The study of quantum fluids and solids (QFS) has and continues to play a pivotal role in the development of key concepts and ushering paradigm shifts in quantum many body physics in the condensed phases. This workshop aims to build a roadmap to meet the grand challenges of the field and to facilitate the interaction among the QFS and neighboring communities for concerted studies of the many exciting phenomena emerging across these disciplines. This workshop (August 7 – 9, 2015) will take place on the campus of the University at Buffalo and is organized in coordination with the 2015 International Symposium on Quantum Fluids and Solids.
The participation of the workshop is by invitation and the anticipated attendance is about 60. The workshop is especially interested in the active participation of young colleagues (e.g., post-docs and senior graduate students) interested in research careers in QFS and related fields. Interested young colleagues should consult their mentors and send an inquiry to one of the members of the Steering Committee. Room and board for the participants will be covered by the workshop and a fraction of the travel expenses will be reimbursed. Participants will be asked to pay a registration fee of $60 at the time of registration.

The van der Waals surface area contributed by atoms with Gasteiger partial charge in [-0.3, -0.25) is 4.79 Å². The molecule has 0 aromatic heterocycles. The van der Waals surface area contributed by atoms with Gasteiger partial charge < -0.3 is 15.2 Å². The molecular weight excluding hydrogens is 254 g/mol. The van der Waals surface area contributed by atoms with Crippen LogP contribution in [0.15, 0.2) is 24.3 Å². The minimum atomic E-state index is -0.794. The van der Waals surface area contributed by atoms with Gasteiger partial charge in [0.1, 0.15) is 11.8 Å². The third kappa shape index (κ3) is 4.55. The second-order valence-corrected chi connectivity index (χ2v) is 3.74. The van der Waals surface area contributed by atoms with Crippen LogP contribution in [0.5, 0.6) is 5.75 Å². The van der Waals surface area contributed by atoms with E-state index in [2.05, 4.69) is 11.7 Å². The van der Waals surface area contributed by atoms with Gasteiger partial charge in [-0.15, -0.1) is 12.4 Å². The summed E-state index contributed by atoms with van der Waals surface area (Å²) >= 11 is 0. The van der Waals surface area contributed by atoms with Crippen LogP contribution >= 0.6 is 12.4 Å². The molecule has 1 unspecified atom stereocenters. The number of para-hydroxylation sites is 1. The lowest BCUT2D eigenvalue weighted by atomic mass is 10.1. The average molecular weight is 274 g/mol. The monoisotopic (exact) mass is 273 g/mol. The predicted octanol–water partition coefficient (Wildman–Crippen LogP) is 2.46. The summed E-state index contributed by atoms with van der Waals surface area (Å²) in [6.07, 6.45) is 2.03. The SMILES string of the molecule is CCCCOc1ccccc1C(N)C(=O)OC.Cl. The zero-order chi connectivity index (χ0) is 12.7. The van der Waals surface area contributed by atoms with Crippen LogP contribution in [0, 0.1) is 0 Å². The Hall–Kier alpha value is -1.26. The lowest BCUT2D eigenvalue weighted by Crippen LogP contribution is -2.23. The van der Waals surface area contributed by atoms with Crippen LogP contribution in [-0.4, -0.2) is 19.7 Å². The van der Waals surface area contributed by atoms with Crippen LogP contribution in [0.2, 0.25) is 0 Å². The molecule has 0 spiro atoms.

The scientific topics to be explored in the workshop include the most important and current subjects in condensed matter physics:
- the search for Majorana Fermion in superfluid 3He
- electrons on helium surface
- nano-micromechanical oscillators near T=0
- 1D and 2D helium systems
- topological superfluidity
- quantum turbulence
Each topic will be introduced by a few reviews outlining what are known and what are the most exciting outstanding questions to be studied. Ample time will be allotted for round table discussions among the participants.
- Moses Chan, Penn State (chair)
- Frank Gasparini, University at Buffalo
- Bill Halperin, Northwestern University
- Eckhard Krotscheck, University at Buffalo
- Yoonseok Lee, University of Florida
- Jeevak Parpia, Cornell University
This workshop is sponsored by The Pennsylvania State University, the University at Buffalo and the National Science Foundation.